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Old October 21st, 2014, 08:44 PM   #751
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Quote:
Originally Posted by chornedsnorkack View Post
Time matters.
In Tokyo, Chuo Shinkansen cannot reach Tokyo and terminates at Shinagawa.
Where does Chuo Shinkansen get in Osaka?
Correct. It will not initially reach "Tokyo Station" but it will still reach central "Tokyo" (anything inside the Yamanote Line).



JR Central is wise to limit their costs here as that part of the project will likely some of the most expensive.

Shinagawa isn't exactly a minor station, mind you:

It connects with the JR Yamanote Line, the Tokaido Shinkansen, the Keikyu Main Line to Kawasaki, Yokohama (17 minutes) and Uraga, the Keikyu Airport Line to Haneda Airport (14 minutes), the Keihin Tohoku Line to Ueno Station and Omiya (47 minutes), the Yokosuka Line with trains to Chiba and Narita Airport, Kamakura, Yokosuka and the Narita Express rapid service to Tokyo's main international airport (67 minutes).

Source: http://www.japanvisitor.com/japan-ci...nagawa-station
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Old October 21st, 2014, 11:18 PM   #752
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And how long does it take then to get from Shinagawa station to the very centre of Tokyo? Tickets on this service will probably be significantly more expensive than on still very fast Tokaido Shinkansen and thus will appeal mostly businessmen for whom time is the most important factor.
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Old October 21st, 2014, 11:39 PM   #753
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So suppose that you are on Nozomi 2 in Nagoya Station at 9:32, 2027. Your ass and luggage have been settled in a seat since the departure from Hakata at 6:05, or from Osaka at 8:37.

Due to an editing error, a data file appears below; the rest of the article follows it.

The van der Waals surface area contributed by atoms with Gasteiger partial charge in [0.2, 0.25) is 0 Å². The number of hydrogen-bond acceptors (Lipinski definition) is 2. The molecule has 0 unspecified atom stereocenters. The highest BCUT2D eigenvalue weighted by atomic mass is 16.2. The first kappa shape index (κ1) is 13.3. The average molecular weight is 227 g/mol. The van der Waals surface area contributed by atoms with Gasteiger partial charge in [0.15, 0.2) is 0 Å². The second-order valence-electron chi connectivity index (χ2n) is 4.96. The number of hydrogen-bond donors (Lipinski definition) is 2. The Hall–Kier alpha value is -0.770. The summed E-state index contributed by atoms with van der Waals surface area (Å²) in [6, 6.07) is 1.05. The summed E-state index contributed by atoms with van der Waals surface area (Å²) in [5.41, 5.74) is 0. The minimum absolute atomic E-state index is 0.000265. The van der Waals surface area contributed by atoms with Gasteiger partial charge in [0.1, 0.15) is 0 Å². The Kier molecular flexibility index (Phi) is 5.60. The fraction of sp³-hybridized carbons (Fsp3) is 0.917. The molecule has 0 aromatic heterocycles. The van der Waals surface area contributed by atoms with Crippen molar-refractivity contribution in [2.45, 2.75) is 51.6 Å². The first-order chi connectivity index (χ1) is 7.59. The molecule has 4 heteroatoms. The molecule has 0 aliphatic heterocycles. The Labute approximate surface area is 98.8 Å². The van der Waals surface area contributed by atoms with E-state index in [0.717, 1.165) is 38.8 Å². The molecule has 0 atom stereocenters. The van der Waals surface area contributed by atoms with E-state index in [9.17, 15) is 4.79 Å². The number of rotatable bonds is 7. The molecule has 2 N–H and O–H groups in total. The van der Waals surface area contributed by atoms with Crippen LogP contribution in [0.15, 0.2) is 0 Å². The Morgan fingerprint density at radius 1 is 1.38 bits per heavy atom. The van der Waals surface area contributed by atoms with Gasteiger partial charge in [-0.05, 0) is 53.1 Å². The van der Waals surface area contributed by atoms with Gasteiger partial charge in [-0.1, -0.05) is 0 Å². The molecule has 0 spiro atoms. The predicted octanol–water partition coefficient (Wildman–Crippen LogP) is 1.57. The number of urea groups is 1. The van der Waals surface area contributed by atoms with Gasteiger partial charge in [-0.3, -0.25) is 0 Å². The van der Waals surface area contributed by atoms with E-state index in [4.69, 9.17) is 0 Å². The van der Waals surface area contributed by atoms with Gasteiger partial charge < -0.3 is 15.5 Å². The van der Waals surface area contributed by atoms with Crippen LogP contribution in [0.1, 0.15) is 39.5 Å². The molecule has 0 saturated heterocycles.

You can stay in the seat till arrival at Tokyo Station, 11:13 - 101 minutes after Nagoya.

Alternatively, you might get off at Nagoya Station and start waiting for a maglev. When it comes, it might be one that stops at Nakatsugawa, Iida, Kofu and Hashimoto Stations.
When you finally have waited for an express Chuo Shinkansen, you will arrive at Shinagawa in 40 minutes. Which would be 61 minutes faster than the Nozomi... but remember that you spent time waiting for the express maglev at Nagoya station. And you are still at Shinagawa! Nozomi 2 reaches Shinagawa, too, but it is there already at 11:06 - 94 minutes after Nagoya. So the saving of express maglev was 54 minutes.

And you are still at Shinagawa with maglev. Meaning that you have to uproot your ass and luggage again and make a second connection to reach Tokyo.

Thus, the net effect is 54 minutes MINUS time lost waiting for two connections out of trip time that is still 4+ hours from Hakata after these under 54 minutes saving, and that with the inconvenience of two connections.

If you happen to arrive for a non-express maglev, exactly what is the trip time Nagoya-Shinagawa with the 4 intermediate stops enumerated?
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Old October 21st, 2014, 11:48 PM   #754
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How about you are in Nagoya already and want to go from there to Tokyo? Unbeatable by any other means of transport save perhaps a private plane. For travellers from Osaka not as convenient until the line is extended to that city.
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Old October 22nd, 2014, 05:56 AM   #755
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Quote:
You can stay in the seat till arrival at Tokyo Station, 11:13 - 101 minutes after Nagoya.
As long as the Nozomi still runs within 101 minutes to Tokyo after the Maglev is open. JR Tokai may decide to add more stops along the way, or terminate trains at Nagoya. They want you to use the Maglev after all.

Quote:
Originally Posted by chornedsnorkack View Post
And you are still at Shinagawa with maglev. Meaning that you have to uproot your ass and luggage again and make a second connection to reach Tokyo.
The primary target for the Maglev are not tourists (which wouldn't carry along large amounts of baggage anyway, they'd use baggage delivery service by kuroneko yamato) but business people. Not everybody wants to go to Tokyo station. Shinjuku, Yokohama, Nihonbashi, Ôtemachi, Nagatacho, the Bayside - can be reached within acceptable time.

Also, I don't think Hakata - Shinagawa via the Maglev will be very popular. Too expensive if you compare prices to plane tickets, and the airports of Fukuoka and Haneda are not so far from the city center.